SIDNEY — Sidney City Council heard a brief presentation on the impact of the current 0.25 percent income tax street repairs levy during Monday’s meeting.
Gary Clough, assistant city manager/public works director, said 2016 was the first year that street projects were awarded based on a full year of revenue collections. In 2016, Sidney spent $2,805,893 resurfacing 12.79 miles or road.
The levy, which is only to be used for streets, alleys, curbs and gutter construction, was approved in November 2014. It will expire on Dec. 31, 2019. Revenue collections began in 2015 and will continue into 2020. The first street projects were completed during the summer of 2015.
Clough said partial year collection receipts in 2015 and 2020 “lag the effective period of the tax.”
The 12-year span represented within Clough’s report depicted several charts that showed 2014 being the lowest year Sidney spent money on road repairs between 2010 through 2022. In 2014, the city spent $192,420 resurfacing 0.78 of a mile. The greatest amount the city is expected to spend resurfacing 13.96 miles is $3,917,206 in 2018.
Prior to the levy funds becoming available for repairs, 47.21 miles of roads had not been paved since 2010, and was estimated to cost $12 million, Clough’s report showed. The city projects to have $5.5 million available to complete about 22 miles of road left. He said the deficit after 2022 is $6.5 million and about 25.6 miles of roads.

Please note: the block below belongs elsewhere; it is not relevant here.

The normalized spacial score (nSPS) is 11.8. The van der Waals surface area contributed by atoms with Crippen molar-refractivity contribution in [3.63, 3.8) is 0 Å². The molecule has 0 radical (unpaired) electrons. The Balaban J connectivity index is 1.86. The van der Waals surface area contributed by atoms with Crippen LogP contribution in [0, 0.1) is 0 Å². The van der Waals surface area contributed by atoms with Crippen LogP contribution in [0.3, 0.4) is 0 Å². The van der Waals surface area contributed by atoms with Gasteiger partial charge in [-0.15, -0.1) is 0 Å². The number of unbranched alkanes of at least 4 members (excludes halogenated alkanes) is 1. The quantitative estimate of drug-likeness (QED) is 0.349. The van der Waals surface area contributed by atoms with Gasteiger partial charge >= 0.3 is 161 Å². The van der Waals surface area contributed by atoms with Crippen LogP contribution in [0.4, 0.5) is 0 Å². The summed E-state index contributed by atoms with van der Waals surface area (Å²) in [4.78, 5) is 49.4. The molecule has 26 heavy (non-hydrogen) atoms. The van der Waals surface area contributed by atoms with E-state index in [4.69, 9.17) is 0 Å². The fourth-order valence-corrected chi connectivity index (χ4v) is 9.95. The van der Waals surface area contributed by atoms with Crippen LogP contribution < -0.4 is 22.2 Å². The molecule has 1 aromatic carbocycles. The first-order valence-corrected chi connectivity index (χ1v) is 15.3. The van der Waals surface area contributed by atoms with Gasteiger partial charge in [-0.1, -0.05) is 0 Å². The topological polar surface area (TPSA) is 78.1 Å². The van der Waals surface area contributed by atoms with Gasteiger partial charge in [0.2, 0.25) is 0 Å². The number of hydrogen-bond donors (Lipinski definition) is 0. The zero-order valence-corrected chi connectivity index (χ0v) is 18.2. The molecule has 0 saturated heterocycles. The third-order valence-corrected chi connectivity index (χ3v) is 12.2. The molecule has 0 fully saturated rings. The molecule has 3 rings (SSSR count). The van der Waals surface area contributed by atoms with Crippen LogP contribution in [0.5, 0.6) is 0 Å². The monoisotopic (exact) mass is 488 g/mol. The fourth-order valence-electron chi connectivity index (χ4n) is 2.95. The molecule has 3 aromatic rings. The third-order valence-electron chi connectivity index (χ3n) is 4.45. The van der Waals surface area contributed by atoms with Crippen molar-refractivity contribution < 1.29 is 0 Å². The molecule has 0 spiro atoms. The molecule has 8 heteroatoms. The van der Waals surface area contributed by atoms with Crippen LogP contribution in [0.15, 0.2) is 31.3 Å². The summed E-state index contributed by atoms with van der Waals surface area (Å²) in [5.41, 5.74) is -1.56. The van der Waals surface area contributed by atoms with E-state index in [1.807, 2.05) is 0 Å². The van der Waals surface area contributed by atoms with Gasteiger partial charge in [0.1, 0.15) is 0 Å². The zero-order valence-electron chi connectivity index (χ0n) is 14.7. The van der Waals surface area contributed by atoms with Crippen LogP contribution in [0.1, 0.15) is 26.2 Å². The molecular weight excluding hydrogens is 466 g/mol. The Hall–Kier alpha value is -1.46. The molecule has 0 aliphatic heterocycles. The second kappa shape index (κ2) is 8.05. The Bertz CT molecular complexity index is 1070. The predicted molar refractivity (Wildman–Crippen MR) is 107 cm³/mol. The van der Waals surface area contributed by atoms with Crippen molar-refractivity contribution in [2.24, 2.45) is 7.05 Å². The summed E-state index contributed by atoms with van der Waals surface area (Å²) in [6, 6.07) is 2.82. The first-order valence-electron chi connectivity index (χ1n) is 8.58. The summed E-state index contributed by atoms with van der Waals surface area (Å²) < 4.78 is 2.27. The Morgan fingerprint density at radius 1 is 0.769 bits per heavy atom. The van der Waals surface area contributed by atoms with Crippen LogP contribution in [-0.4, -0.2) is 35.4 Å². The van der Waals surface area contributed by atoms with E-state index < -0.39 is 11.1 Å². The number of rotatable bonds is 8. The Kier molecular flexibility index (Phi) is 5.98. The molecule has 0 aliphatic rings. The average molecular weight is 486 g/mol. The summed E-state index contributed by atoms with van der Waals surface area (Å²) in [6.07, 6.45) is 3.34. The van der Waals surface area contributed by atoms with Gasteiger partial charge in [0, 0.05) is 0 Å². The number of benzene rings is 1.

Clough said using a 12 year average life span for a newly resurfaced road, Sidney will need $2.5 million per year to keep the 111 miles of roads above the the city’s pavement condition rating (PCR) goal of 70. A 0.10 street levy would generate about $1.1 million per year, in addition the the $60,000 budgeted from the general capital fund. The total revenue is estimated at $1.7 million. Therefore, a 0.14 street levey is needed to meet the projected annual resurfacing costs, he said.
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